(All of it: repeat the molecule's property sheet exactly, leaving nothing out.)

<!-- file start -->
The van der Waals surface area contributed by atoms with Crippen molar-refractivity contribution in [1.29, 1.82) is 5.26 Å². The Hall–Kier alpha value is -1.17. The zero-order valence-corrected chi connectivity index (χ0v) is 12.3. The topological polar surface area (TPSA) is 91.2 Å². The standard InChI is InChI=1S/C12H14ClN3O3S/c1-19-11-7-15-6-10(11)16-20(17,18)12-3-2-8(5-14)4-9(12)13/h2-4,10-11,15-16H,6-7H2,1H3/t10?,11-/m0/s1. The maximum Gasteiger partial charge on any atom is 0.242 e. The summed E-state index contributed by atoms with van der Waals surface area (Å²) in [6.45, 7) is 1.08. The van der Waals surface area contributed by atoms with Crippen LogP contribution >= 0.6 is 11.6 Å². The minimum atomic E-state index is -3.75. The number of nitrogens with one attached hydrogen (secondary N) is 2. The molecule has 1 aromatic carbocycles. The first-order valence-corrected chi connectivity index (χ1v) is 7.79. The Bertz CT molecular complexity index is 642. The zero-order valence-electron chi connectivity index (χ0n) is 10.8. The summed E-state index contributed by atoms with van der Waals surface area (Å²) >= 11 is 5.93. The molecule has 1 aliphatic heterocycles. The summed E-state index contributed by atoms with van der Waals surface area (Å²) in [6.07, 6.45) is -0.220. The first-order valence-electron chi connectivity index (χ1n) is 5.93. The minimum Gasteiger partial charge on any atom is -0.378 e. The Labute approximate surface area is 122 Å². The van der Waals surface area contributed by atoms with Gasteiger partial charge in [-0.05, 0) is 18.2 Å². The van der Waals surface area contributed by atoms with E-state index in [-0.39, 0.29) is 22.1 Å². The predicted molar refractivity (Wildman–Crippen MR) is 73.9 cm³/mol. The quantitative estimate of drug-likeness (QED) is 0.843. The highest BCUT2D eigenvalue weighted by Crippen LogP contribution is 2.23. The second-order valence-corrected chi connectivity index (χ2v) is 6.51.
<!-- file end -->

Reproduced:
The van der Waals surface area contributed by atoms with Crippen molar-refractivity contribution in [1.29, 1.82) is 5.26 Å². The Hall–Kier alpha value is -1.17. The zero-order valence-corrected chi connectivity index (χ0v) is 12.3. The topological polar surface area (TPSA) is 91.2 Å². The standard InChI is InChI=1S/C12H14ClN3O3S/c1-19-11-7-15-6-10(11)16-20(17,18)12-3-2-8(5-14)4-9(12)13/h2-4,10-11,15-16H,6-7H2,1H3/t10?,11-/m0/s1. The maximum Gasteiger partial charge on any atom is 0.242 e. The summed E-state index contributed by atoms with van der Waals surface area (Å²) in [6.45, 7) is 1.08. The van der Waals surface area contributed by atoms with Crippen LogP contribution >= 0.6 is 11.6 Å². The minimum atomic E-state index is -3.75. The number of nitrogens with one attached hydrogen (secondary N) is 2. The molecule has 1 aromatic carbocycles. The first-order valence-corrected chi connectivity index (χ1v) is 7.79. The Bertz CT molecular complexity index is 642. The zero-order valence-electron chi connectivity index (χ0n) is 10.8. The summed E-state index contributed by atoms with van der Waals surface area (Å²) >= 11 is 5.93. The molecule has 1 aliphatic heterocycles. The summed E-state index contributed by atoms with van der Waals surface area (Å²) in [6.07, 6.45) is -0.220. The first-order valence-electron chi connectivity index (χ1n) is 5.93. The minimum Gasteiger partial charge on any atom is -0.378 e. The Labute approximate surface area is 122 Å². The van der Waals surface area contributed by atoms with Gasteiger partial charge in [-0.05, 0) is 18.2 Å². The van der Waals surface area contributed by atoms with E-state index in [-0.39, 0.29) is 22.1 Å². The predicted molar refractivity (Wildman–Crippen MR) is 73.9 cm³/mol. The quantitative estimate of drug-likeness (QED) is 0.843. The highest BCUT2D eigenvalue weighted by Crippen LogP contribution is 2.23. The second-order valence-corrected chi connectivity index (χ2v) is 6.51.